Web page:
Five Years Later: Life Does Change

Life has taken some interesting turns in the past five years, our New Guy columnist reflects.

  • January 9, 2018
  • 6 min read
Five Years Later: Life Does Change

After Christmas 2017, American illustrator and writer Chris Kindred asked people to write something they had done in 2017 that would shock themselves in 2012. Many people replied that they had improved over the last five years. They had found their dream jobs, their health had gotten better, they are much happier with their identity now.
“Where do you see yourself in five years?” is a common question in job interview. When asked that, I once saw myself establishing my foothold in the company, being an influential part of the team, and growing with the company. The unsaid part was that I wished I would find stability and fulfilment in life.
Five years ago, I thought I was on the path to redemption. I taught English and Australian Culture to teenagers intending to complete their high school degree in Australia, while also teaching IELTS (International English Language Testing System) preparation class at the host school. It was a dream job – I got to talk about life in Australia, and IELTS material are always interesting.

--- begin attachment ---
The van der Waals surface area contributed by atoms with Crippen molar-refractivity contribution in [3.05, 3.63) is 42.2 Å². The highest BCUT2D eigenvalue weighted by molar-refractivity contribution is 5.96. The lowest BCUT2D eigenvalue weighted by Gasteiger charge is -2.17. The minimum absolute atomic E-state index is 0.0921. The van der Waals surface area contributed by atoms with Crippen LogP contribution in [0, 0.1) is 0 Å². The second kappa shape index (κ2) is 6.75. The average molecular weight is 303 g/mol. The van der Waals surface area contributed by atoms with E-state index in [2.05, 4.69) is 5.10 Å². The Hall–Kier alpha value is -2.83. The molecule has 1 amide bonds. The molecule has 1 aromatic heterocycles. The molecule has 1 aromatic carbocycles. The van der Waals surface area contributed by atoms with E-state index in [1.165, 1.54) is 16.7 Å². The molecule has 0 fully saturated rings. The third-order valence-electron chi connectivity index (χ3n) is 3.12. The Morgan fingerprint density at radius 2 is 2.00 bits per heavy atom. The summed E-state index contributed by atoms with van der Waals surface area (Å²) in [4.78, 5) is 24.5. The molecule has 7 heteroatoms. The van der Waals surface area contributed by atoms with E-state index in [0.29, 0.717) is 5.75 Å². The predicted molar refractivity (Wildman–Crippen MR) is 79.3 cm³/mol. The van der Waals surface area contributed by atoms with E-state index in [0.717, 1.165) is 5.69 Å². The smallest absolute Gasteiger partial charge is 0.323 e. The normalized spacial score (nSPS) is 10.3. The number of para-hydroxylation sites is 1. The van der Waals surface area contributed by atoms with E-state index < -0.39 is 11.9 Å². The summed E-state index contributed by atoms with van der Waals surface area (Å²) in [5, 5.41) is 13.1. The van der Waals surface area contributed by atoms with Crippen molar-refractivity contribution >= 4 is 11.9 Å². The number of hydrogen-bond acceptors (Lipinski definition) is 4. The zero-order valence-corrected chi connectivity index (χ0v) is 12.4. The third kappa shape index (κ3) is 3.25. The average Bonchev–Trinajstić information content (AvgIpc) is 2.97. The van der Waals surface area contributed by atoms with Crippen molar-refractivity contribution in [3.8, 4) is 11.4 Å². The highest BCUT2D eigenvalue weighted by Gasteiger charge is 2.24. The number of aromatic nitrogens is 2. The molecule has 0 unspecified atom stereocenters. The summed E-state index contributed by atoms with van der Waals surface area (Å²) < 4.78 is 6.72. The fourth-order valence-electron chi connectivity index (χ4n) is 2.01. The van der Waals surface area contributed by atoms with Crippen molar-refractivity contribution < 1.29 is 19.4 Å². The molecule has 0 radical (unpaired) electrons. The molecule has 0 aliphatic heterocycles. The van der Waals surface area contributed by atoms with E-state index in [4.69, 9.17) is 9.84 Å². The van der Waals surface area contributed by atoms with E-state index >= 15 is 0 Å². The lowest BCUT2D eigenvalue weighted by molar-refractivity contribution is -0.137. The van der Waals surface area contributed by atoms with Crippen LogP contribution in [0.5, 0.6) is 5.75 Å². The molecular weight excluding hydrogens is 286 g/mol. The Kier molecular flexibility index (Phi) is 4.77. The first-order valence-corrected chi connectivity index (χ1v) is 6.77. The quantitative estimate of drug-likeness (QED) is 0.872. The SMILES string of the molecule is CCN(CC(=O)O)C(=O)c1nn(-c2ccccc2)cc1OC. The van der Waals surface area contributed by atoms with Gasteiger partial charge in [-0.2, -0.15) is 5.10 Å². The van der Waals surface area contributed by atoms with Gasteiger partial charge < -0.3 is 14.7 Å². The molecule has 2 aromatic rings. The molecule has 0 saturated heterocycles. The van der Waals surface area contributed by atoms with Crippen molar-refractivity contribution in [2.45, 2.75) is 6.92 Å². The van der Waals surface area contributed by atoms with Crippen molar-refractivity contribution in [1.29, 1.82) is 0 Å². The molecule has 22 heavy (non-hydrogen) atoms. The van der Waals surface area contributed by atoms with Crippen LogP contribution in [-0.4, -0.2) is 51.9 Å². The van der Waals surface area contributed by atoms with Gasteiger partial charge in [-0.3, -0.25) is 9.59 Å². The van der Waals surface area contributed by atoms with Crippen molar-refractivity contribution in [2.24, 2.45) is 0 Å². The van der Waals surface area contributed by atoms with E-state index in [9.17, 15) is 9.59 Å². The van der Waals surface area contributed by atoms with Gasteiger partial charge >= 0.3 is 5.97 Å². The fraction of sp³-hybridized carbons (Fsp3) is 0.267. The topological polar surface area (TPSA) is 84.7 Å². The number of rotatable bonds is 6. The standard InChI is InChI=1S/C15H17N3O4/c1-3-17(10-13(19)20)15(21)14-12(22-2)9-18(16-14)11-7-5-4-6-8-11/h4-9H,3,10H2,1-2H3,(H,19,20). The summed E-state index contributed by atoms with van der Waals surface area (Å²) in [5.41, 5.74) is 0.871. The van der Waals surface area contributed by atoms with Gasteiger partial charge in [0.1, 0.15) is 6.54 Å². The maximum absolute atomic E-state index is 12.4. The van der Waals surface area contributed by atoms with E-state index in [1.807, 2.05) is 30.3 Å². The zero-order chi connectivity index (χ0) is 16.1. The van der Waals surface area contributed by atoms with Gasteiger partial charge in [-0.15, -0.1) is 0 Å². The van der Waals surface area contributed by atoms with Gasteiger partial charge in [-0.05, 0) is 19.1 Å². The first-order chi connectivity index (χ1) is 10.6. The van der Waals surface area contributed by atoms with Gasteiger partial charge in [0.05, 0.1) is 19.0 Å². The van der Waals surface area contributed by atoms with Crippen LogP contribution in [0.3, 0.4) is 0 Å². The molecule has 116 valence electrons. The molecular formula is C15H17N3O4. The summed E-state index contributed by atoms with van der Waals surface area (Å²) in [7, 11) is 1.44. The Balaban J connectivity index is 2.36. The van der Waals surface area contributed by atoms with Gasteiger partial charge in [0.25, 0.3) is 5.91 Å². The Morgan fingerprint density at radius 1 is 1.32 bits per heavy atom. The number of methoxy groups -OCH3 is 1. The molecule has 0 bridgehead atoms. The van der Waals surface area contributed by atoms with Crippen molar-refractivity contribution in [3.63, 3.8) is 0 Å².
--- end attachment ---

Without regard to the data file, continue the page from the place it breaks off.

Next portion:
Where I saw myself at the fifth year of this career? Back in Australia, chaperoning students there. Working at the head office in Melbourne. Seeing my first students graduated from Australian universities. Happily telling my old friends about my new life.
In mid-2013, the hard work paid off. I organized an international Catholic youth conference, and proudly telling friends that I was no longer a freelance worker. My supervisor offered me a full-time position at the office. I would be the only male teacher and staff. I had pictured decorating my desk and celebrating birthdays throughout the year.
It wasn’t meant to be. The conference was the high point of my relations with my church group, and it went downhill from there. No fighting. No one took me sideways. Everyone just went out without me, I didn’t enjoy hanging out with the group, and the good memories from the conference faded fast.